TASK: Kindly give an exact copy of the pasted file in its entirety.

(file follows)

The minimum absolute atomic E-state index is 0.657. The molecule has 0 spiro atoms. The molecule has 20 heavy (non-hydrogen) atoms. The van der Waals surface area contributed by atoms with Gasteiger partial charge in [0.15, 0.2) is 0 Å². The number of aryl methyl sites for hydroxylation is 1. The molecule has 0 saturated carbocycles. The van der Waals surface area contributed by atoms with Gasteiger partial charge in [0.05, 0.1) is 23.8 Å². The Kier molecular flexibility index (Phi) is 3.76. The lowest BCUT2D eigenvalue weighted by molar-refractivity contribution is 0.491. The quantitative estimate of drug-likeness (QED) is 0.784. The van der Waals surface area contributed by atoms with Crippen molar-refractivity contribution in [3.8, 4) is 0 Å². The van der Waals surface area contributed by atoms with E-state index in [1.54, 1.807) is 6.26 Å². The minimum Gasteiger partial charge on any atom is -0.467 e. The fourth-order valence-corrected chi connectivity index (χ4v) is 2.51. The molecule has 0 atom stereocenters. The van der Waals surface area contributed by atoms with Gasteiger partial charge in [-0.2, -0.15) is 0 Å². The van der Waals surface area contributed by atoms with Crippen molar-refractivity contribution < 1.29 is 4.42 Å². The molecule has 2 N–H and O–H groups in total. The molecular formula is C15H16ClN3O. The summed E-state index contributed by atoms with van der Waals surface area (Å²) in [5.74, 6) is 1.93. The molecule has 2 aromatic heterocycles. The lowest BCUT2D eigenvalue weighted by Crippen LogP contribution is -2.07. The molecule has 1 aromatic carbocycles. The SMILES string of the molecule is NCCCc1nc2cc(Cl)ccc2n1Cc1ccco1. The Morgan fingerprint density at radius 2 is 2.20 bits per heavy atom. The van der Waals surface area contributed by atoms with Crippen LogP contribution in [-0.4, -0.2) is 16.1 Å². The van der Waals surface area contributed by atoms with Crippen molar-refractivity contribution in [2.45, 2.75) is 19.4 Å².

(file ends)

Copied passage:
The minimum absolute atomic E-state index is 0.657. The molecule has 0 spiro atoms. The molecule has 20 heavy (non-hydrogen) atoms. The van der Waals surface area contributed by atoms with Gasteiger partial charge in [0.15, 0.2) is 0 Å². The number of aryl methyl sites for hydroxylation is 1. The molecule has 0 saturated carbocycles. The van der Waals surface area contributed by atoms with Gasteiger partial charge in [0.05, 0.1) is 23.8 Å². The Kier molecular flexibility index (Phi) is 3.76. The lowest BCUT2D eigenvalue weighted by molar-refractivity contribution is 0.491. The quantitative estimate of drug-likeness (QED) is 0.784. The van der Waals surface area contributed by atoms with Crippen molar-refractivity contribution in [3.8, 4) is 0 Å². The van der Waals surface area contributed by atoms with E-state index in [1.54, 1.807) is 6.26 Å². The minimum Gasteiger partial charge on any atom is -0.467 e. The fourth-order valence-corrected chi connectivity index (χ4v) is 2.51. The molecule has 0 atom stereocenters. The van der Waals surface area contributed by atoms with Gasteiger partial charge in [-0.2, -0.15) is 0 Å². The van der Waals surface area contributed by atoms with Crippen molar-refractivity contribution < 1.29 is 4.42 Å². The molecule has 2 N–H and O–H groups in total. The molecular formula is C15H16ClN3O. The summed E-state index contributed by atoms with van der Waals surface area (Å²) in [5.74, 6) is 1.93. The molecule has 2 aromatic heterocycles. The lowest BCUT2D eigenvalue weighted by Crippen LogP contribution is -2.07. The molecule has 1 aromatic carbocycles. The SMILES string of the molecule is NCCCc1nc2cc(Cl)ccc2n1Cc1ccco1. The Morgan fingerprint density at radius 2 is 2.20 bits per heavy atom. The van der Waals surface area contributed by atoms with Crippen LogP contribution in [-0.4, -0.2) is 16.1 Å². The van der Waals surface area contributed by atoms with Crippen molar-refractivity contribution in [2.45, 2.75) is 19.4 Å².